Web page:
The Prime Minister referred to two agreements between the United States and Israel: the Memorandum of Understanding of December 1973,5 and the Sinai II Agreement. In the 1973 agreement, paragraph seven stated that subsequent participation in the Geneva Conference would require the agreement of all the initial participants. In Begin’s view, this article could not be interpreted in more than one way. Israel would agree that Lebanon might participate, but the organization referred to as the so-called PLO will not be accepted. By mutual agreement, only all of the initial participants can change the composition of the Geneva Conference. As Prime Minister Begin had told the President, Israel can under no circumstances agree to an organization such as the PLO participating. Only Palestinian Arabs in a Jordanian delegation would be accepted. And Israel will not search their pockets for credentials. But at his press conference the Prime Minister had added that if known PLO members tried to participate, Israel’s answer would be unequivocally negative.6 This is not because Israel is intransigent, but stems from simple logic. Israel has its attitude on the PLO and [Page 433] cannot mislead its people. The PLO is excluded forever. Israel will not discuss its self destruction. The Israeli people would not understand, it would be a complete contradiction for Israel to talk to the PLO. This must be clarified and there can be no doubt about Israel’s position. In view of the US-Israeli mutual agreement, it does not even occur to Israel that the United States will not honor this agreement, since the United States has always honored its commitments. Only with Israel’s agreement can a change in the composition of the Geneva Conference take place. Let it be clear: “We will not, we cannot, give our acceptance. We can’t and we shan’t.” In September 1975, the Prime Minister noted, the language of the 1973 agreement was repeated with only a slight change. Thus the United States has twice given Israel a clear commitment. Israel has been very disturbed by the State Department’s statement. Israel is concerned on moral grounds, and in light of the possible effect on the Arabs. If the Arabs insist upon the PLO at Geneva and if the US accepts the PLO as a partner to talks, this would imply a consensus in favor of the PLO at Geneva, which would be contrary to the agreement between the US and Israel.

The Prime Minister pointed to another article in the September 1975 agreement, article four. This states that the US will oppose any change in the UN Resolutions. Any attempt to add reference to a Palestinian entity in Resolution 242 should be vetoed by the US. Resolution 242 refers simply to a just settlement of the refugee problem. Israel cannot be asked to accept Resolution 242 and then allow the PLO to amend it. Israel accepts the letter of Resolution 242. There are various interpretations, but there is only one text, and it makes no reference to the Palestinian question, a Palestinian entity, or anything else. If post facto, Israel is asked to accept Resolution 242 with changes as proposed by the PLO, this would be completely impossible and Israel would not agree. The Prime Minister asked that the Secretary bring to the knowledge of the President these two documents so that he would know the wording of the specific commitments. Secretary Vance asked to reply. He stated that the President is familiar with the commitments. The Prime Minister’s reference to Resolution 242 with the PLO’s interpretation was not an accurate statement. What the United States has talked about is Resolution 242, with a reservation by the PLO to the effect that Resolution 242 does not adequately cover the Palestinian question. A distinction must be made among three points: the USPLO contact; the PLO at Geneva; and any change in 242. On the third point, we should be clear that the United States does not support any change in Resolution 242. The French may be considering this, but we are opposed to any amendment. The Prime Minister said he was glad to hear that. On participation at Geneva, the Secretary said, participation requires the agreement of all the initial parties. The United States cannot determine who will participate at Geneva. That is up to the parties. Concerning a US dialogue [Page 434] with the PLO, the United States has stated its policy of no talks unless the PLO accepts Resolution 242. That Resolution calls for the sovereignty, territorial integrity, and political independence of every state in the area and their right to live in peace within secure and recognized borders. If the PLO were to accept this, it would negate, in the Secretary’s view, their Covenant. That would meet our requirement for talking to the PLO. The Prime Minister referred to the last point. If the PLO accepts Resolution 242, that would not necessarily negate their Covenant. The State Department’s spokesman has said that the US will not ask for a change in the Covenant. This means that the Covenant can remain in force. He stated that if the PLO were to accept 242, they would not have to change the Covenant. The press spokesman noted that this was not an accurate statement. Mr. Begin said he would be glad to learn that such a statement had not been made. But the US would accept PLO recognition of 242 with a reservation or an interpretation. Secretary Vance said there was an important difference between the two. The Prime Minister said that the US spokesman had gone on to say that the PLO would not be asked to change any articles of the Covenant, and therefore one has to assume that the Covenant would remain in force and would not be negated. In March, some expected the PLO to change its Covenant, but nothing happened.7 Israel does not accept the idea that the Covenant would be negated by the PLO’s acceptance of Resolution 242. Secretary Vance stated that when he was in Taif he was asked about Resolution 242 and the Palestinian Covenant.8 He said that the United States would not insist on a change in the Covenant, because if Resolution 242 were accepted, that would constitute a change in the Covenant itself because of the reference to all states having the right to exist in peace. The Prime Minister stated that this was a very important interpretation by the representative of the United States, but it did not reflect the PLO’s position. From their point of view, accepting Resolution 242 would not negate the Palestinian Covenant. PLO acceptance of 242 would not negate that genocidal document. Mr. Katz said that the PLO’s reservations might in effect nullify their acceptance of Resolution 242 in any case. The Secretary said that if the statement of the PLO was not acceptable, the United States would not talk to them.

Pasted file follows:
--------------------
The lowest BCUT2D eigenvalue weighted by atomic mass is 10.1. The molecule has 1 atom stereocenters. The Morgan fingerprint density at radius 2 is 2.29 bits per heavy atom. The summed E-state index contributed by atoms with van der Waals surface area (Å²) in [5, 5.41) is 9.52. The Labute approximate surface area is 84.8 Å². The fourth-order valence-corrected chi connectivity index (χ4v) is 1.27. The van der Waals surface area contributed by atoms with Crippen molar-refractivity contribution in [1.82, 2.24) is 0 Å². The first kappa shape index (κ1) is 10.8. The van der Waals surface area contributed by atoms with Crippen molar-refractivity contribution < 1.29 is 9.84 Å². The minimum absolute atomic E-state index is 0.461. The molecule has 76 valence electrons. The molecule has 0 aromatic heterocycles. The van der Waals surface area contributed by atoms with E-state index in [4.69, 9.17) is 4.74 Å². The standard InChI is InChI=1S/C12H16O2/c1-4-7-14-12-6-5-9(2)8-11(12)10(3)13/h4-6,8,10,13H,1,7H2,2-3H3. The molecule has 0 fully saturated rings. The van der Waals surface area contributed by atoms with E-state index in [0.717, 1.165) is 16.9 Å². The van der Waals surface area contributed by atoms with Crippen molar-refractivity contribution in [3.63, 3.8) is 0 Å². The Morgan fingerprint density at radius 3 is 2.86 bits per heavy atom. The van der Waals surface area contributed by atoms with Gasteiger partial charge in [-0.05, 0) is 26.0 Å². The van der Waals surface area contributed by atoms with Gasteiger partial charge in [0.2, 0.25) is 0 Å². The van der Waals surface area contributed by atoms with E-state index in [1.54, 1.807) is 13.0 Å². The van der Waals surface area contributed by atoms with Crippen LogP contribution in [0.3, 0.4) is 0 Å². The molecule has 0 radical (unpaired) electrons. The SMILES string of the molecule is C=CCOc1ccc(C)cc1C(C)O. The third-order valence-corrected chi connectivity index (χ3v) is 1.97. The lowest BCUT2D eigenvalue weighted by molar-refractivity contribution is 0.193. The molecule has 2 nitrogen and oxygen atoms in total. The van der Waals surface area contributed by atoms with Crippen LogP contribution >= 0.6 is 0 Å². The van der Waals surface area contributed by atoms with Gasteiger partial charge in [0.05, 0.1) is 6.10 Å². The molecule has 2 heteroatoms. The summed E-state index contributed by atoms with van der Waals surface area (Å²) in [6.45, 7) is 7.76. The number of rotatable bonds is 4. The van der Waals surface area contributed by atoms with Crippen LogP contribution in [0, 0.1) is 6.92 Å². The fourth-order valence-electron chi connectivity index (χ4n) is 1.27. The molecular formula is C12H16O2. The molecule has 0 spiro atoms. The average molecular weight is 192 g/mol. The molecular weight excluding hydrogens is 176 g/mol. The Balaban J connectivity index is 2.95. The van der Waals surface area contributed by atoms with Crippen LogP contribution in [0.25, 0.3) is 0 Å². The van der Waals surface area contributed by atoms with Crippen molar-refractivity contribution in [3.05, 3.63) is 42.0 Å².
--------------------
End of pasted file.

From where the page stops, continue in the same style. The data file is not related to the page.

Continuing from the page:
Prime Minister Begin said that he would like to comment on the idea of a unified Arab delegation. This had been discussed in Washington and the Israeli position was explained. Israel wants peace treaties with states, not with the Arab League or with a unified delegation. Negotiations must be state to state. Israel does not accept at all the idea of a unified Arab delegation. If peace treaties are the goal, negotia [Page 435] tions must take place between states. Otherwise, how in a general Arab delegation, with the Secretary General of the Arab League, could negotiations take place. Now there are 21 or 22 Arab states. Israel is not going to sign peace treaties with all of them. Israel’s position, he stated, is reasonable and logical. In concluding, the Prime Minister said that these first talks had been very fruitful and had clarified a number of issues. The United States had rendered a service to the cause of peace by getting Arab agreement to peace treaties. There are still obstacles, but efforts should still be made. Foreign Minister Dayan will go to the United States in September, and Israel is pleased that the President has agreed to see him. All options can be discussed. The meeting ended at 7:00 p.m.

  1. Source: Carter Library, National Security Affairs, Brzezinski Material, Country File, Box 50, Middle East: 7–9/77. Secret; Nodis. The meeting took place at the Prime Ministry. All brackets are in the original.
  2. See the Attachment to Document 52.
  3. See Documents 52 and 57.
  4. See footnote 3, Document 44.
  5. The U.S.-Israeli memorandum of understanding of December 20, 1973, provided that the original participants in the December 1973 Geneva Conference had to agree on any invitations to future participants to the conference. See Foreign Relations, 1969–1976, vol. XXV, Arab-Israeli Crisis and War, 1973, Document 410.
  6. See footnote 3, Document 56.
  7. A reference to the March 1977 Palestinian National Council meeting in Cairo.
  8. See Document 75.